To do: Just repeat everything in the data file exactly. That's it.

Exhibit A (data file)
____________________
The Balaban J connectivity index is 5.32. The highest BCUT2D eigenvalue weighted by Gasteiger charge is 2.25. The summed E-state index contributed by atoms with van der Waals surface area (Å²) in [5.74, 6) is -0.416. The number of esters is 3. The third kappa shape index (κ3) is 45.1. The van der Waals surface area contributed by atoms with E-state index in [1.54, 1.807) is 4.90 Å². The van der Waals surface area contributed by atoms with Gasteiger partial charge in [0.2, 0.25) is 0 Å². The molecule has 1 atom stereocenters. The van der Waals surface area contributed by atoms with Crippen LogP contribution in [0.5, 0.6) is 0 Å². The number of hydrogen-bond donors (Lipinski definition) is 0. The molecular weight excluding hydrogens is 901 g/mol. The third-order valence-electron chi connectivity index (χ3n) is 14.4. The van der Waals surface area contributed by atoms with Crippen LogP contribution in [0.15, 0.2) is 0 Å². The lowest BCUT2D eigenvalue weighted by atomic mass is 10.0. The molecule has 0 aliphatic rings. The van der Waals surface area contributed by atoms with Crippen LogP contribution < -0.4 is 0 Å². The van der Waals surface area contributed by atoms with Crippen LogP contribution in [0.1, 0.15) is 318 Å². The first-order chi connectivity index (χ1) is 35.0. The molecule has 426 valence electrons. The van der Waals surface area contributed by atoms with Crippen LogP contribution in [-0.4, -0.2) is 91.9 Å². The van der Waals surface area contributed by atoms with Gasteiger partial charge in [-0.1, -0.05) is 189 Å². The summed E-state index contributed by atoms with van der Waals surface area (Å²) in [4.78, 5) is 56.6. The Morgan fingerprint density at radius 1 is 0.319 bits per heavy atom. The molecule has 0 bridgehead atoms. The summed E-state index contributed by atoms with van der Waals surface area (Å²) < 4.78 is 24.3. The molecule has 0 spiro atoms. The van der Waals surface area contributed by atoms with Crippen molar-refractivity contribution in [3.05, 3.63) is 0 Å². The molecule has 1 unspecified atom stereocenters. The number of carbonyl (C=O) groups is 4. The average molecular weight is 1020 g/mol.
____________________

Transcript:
The Balaban J connectivity index is 5.32. The highest BCUT2D eigenvalue weighted by Gasteiger charge is 2.25. The summed E-state index contributed by atoms with van der Waals surface area (Å²) in [5.74, 6) is -0.416. The number of esters is 3. The third kappa shape index (κ3) is 45.1. The van der Waals surface area contributed by atoms with E-state index in [1.54, 1.807) is 4.90 Å². The van der Waals surface area contributed by atoms with Gasteiger partial charge in [0.2, 0.25) is 0 Å². The molecule has 1 atom stereocenters. The van der Waals surface area contributed by atoms with Crippen LogP contribution in [0.5, 0.6) is 0 Å². The number of hydrogen-bond donors (Lipinski definition) is 0. The molecular weight excluding hydrogens is 901 g/mol. The third-order valence-electron chi connectivity index (χ3n) is 14.4. The van der Waals surface area contributed by atoms with Crippen LogP contribution in [0.15, 0.2) is 0 Å². The lowest BCUT2D eigenvalue weighted by atomic mass is 10.0. The molecule has 0 aliphatic rings. The van der Waals surface area contributed by atoms with Crippen LogP contribution < -0.4 is 0 Å². The van der Waals surface area contributed by atoms with Crippen LogP contribution in [0.1, 0.15) is 318 Å². The first-order chi connectivity index (χ1) is 35.0. The molecule has 426 valence electrons. The van der Waals surface area contributed by atoms with Crippen LogP contribution in [-0.4, -0.2) is 91.9 Å². The van der Waals surface area contributed by atoms with Gasteiger partial charge in [-0.1, -0.05) is 189 Å². The summed E-state index contributed by atoms with van der Waals surface area (Å²) in [4.78, 5) is 56.6. The Morgan fingerprint density at radius 1 is 0.319 bits per heavy atom. The molecule has 0 bridgehead atoms. The summed E-state index contributed by atoms with van der Waals surface area (Å²) < 4.78 is 24.3. The molecule has 0 spiro atoms. The van der Waals surface area contributed by atoms with Crippen molar-refractivity contribution in [3.05, 3.63) is 0 Å². The molecule has 1 unspecified atom stereocenters. The number of carbonyl (C=O) groups is 4. The average molecular weight is 1020 g/mol.